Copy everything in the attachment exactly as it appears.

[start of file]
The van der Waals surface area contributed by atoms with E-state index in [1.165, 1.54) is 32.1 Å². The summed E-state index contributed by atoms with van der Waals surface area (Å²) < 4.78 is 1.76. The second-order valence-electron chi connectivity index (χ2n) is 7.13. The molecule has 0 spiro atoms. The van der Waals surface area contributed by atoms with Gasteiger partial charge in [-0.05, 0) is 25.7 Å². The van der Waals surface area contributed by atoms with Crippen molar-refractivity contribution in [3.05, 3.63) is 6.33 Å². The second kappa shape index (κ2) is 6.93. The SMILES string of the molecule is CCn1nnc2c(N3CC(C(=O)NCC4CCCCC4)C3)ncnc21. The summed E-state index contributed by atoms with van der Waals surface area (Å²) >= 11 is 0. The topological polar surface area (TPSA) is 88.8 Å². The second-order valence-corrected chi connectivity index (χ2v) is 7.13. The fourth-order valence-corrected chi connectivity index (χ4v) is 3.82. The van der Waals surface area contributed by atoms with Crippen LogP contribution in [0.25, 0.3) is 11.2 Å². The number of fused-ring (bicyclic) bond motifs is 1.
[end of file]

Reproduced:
The van der Waals surface area contributed by atoms with E-state index in [1.165, 1.54) is 32.1 Å². The summed E-state index contributed by atoms with van der Waals surface area (Å²) < 4.78 is 1.76. The second-order valence-electron chi connectivity index (χ2n) is 7.13. The molecule has 0 spiro atoms. The van der Waals surface area contributed by atoms with Gasteiger partial charge in [-0.05, 0) is 25.7 Å². The van der Waals surface area contributed by atoms with Crippen molar-refractivity contribution in [3.05, 3.63) is 6.33 Å². The second kappa shape index (κ2) is 6.93. The SMILES string of the molecule is CCn1nnc2c(N3CC(C(=O)NCC4CCCCC4)C3)ncnc21. The summed E-state index contributed by atoms with van der Waals surface area (Å²) >= 11 is 0. The topological polar surface area (TPSA) is 88.8 Å². The second-order valence-corrected chi connectivity index (χ2v) is 7.13. The fourth-order valence-corrected chi connectivity index (χ4v) is 3.82. The van der Waals surface area contributed by atoms with Crippen LogP contribution in [0.25, 0.3) is 11.2 Å². The number of fused-ring (bicyclic) bond motifs is 1.